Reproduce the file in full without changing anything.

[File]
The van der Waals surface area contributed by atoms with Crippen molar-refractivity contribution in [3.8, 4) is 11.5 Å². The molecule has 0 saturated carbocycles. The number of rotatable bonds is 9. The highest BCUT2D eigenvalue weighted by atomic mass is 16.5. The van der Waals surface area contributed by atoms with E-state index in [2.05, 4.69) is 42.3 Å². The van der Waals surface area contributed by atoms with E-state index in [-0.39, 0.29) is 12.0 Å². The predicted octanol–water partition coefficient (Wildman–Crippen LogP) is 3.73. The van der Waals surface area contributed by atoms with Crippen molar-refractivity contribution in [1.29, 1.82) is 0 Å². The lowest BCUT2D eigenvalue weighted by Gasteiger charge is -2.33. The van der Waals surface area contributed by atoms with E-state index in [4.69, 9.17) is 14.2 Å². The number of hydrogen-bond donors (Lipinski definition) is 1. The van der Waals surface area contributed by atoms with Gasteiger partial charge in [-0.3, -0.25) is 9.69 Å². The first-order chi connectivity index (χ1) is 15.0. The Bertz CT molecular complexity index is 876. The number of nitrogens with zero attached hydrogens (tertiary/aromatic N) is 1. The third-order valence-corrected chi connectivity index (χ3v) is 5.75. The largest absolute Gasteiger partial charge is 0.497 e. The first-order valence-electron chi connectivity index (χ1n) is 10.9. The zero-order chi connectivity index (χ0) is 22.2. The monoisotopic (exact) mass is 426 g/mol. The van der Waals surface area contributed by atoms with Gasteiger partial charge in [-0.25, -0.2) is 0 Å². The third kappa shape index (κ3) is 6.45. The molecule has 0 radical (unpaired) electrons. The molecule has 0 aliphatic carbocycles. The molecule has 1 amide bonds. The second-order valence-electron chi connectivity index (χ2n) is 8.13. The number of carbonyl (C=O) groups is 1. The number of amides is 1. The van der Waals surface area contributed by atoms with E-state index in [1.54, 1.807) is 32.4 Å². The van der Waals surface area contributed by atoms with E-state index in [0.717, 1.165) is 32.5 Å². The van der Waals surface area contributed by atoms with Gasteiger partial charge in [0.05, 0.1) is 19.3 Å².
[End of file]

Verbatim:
The van der Waals surface area contributed by atoms with Crippen molar-refractivity contribution in [3.8, 4) is 11.5 Å². The molecule has 0 saturated carbocycles. The number of rotatable bonds is 9. The highest BCUT2D eigenvalue weighted by atomic mass is 16.5. The van der Waals surface area contributed by atoms with E-state index in [2.05, 4.69) is 42.3 Å². The van der Waals surface area contributed by atoms with E-state index in [-0.39, 0.29) is 12.0 Å². The predicted octanol–water partition coefficient (Wildman–Crippen LogP) is 3.73. The van der Waals surface area contributed by atoms with Crippen molar-refractivity contribution in [1.29, 1.82) is 0 Å². The lowest BCUT2D eigenvalue weighted by Gasteiger charge is -2.33. The van der Waals surface area contributed by atoms with E-state index in [4.69, 9.17) is 14.2 Å². The number of hydrogen-bond donors (Lipinski definition) is 1. The van der Waals surface area contributed by atoms with Gasteiger partial charge in [-0.3, -0.25) is 9.69 Å². The first-order chi connectivity index (χ1) is 15.0. The Bertz CT molecular complexity index is 876. The number of nitrogens with zero attached hydrogens (tertiary/aromatic N) is 1. The third-order valence-corrected chi connectivity index (χ3v) is 5.75. The largest absolute Gasteiger partial charge is 0.497 e. The first-order valence-electron chi connectivity index (χ1n) is 10.9. The zero-order chi connectivity index (χ0) is 22.2. The monoisotopic (exact) mass is 426 g/mol. The van der Waals surface area contributed by atoms with Gasteiger partial charge in [-0.25, -0.2) is 0 Å². The third kappa shape index (κ3) is 6.45. The molecule has 0 radical (unpaired) electrons. The molecule has 0 aliphatic carbocycles. The molecule has 1 amide bonds. The second-order valence-electron chi connectivity index (χ2n) is 8.13. The number of carbonyl (C=O) groups is 1. The number of amides is 1. The van der Waals surface area contributed by atoms with E-state index in [1.54, 1.807) is 32.4 Å². The van der Waals surface area contributed by atoms with E-state index in [0.717, 1.165) is 32.5 Å². The van der Waals surface area contributed by atoms with Gasteiger partial charge in [0.05, 0.1) is 19.3 Å².